What It's Like to Live on an Editorial Assistant's Salary

Young writers hoping to get their start in fashion publishing often look to editorial assistant positions to get their feet in the door. Although the job ideally combines a mix of writing and editing tasks with assisting a higher-up editor (or, often, the editor in chief), the reality is largely defined by the specific company’s culture. Put simply, these gigs are often heavy on the assistant front and low on the editorial portion. And, though they’re paid less than everyone else on the masthead, these ladies and gents tend to be doing the most arduous and time-consuming work.

This sacrifice, however, has long been considered a small price to pay for what usually turns out to be a coveted and permanent spot in the fashion industry. It’s hard to argue with that, but the short end of the stick these employees often receive becomes harder to ignore when you realise that most of them live in New York City—considered by most studies to be the most expensive city in the United States and fourth-most expensive in the world.

According to Glassdoor, the national average salary for an editorial assistant is $33,016, while New York City’s average is a tiny bit more, at $33,249. This may seem harmless, or even positive, at first glance but is less so when you consider that almost everything in New York, from an apartment to a cup of coffee, is priced at twice the national average. Technically, then, New York City–based employees should be getting paid significantly more than their counterparts in other cities. Alas, this is not the case, and it can make the dream of working in fashion while living in New York City, well, less than dreamy.

Consider the example of Hannah*, who worked as the editorial assistant for a high-profile fashion publisher for two years when she was just out of college. At $35,000, hers was a high starting wage by publishing standards but, as she told me, “really hard to actually live on.” Sure, the job was entry level, she conceded, but it required “a really solid educational background and a lot of work outside of normal business hours.” Not to mention that she was making almost double that income in the food service industry prior to switching to editorial assistant. “Most of my friends had higher wages and were under less pressure to make ends meet,” she confessed, further explaining that it put a huge strain on her credit rating and even her romantic relationship, when she and her boyfriend began trying to split their finances down the middle.

When asked whether or not she felt the low income was worth it, she seemed unsure: “There’s a misconception out there that you can move up quickly [in this job], but that’s not true of all places. It’s also a mostly administrative position, so it’s unlikely that you’re building up a great body of work during this time.”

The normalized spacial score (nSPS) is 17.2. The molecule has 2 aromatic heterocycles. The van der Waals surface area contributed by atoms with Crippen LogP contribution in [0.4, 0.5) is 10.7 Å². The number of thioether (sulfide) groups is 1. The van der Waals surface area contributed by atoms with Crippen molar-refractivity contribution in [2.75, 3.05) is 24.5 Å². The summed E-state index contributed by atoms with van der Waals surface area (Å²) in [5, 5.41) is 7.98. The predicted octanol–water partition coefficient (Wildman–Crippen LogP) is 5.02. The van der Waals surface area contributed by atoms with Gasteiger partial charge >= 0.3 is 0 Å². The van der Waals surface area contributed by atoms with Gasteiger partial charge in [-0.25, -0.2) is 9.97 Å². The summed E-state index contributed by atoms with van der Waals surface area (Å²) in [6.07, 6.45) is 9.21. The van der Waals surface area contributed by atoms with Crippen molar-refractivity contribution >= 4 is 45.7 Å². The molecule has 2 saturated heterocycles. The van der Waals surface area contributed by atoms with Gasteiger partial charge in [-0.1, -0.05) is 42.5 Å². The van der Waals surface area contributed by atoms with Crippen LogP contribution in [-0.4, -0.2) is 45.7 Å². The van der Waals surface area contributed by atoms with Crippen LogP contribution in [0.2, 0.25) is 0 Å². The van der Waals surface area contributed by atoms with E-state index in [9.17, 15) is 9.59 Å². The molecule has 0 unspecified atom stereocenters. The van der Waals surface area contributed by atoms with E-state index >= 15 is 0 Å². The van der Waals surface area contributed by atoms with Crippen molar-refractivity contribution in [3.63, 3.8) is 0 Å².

Another young woman I spoke to named Clara* admitted that her tasks as editorial assistant for an online fashion platform ranged from delivering a five-foot-tall Ladurée cake to the editor in chief’s newlywed friend to creating spreadsheets filled with credit card company information so that her boss could settle on the best option. Editorial it was not, until two and a half years down the line when she was finally permitted to write for the site. “I was beginning to feel like an eternal intern,” she joked of that time.

As for the biggest challenges that New York City threw at these women while they tackled these jobs? “The rent is so, so high,” Hannah said, “and many people in the city make a lot of money, too, so being on the low end of the financial spectrum while having friends on the higher end can be really demoralising and put a strain on your social life.” Clara agreed, insisting that “there’s no such thing as saving money” if you want to maintain even a modicum of sociability. She recalled one particularly awful moment when she had to miss her best friend's birthday dinner just so she could eat lunch a few times that week.

In a time when other sectors like tech are offering young employees well-paid jobs with ample benefits, it’s especially worrisome to hear that corners of the fashion industry and its publishing capital might be fuelling an unpleasant fire. To continue attracting the finest talent, changes will likely have to be made, but whether or not those changes are actually possible in a city like New York is unclear.

*Names have been changed to protect the anonymity of interviewees.

Do you have any personal experience working in fashion while living in New York City? Tell us about it in the comments!

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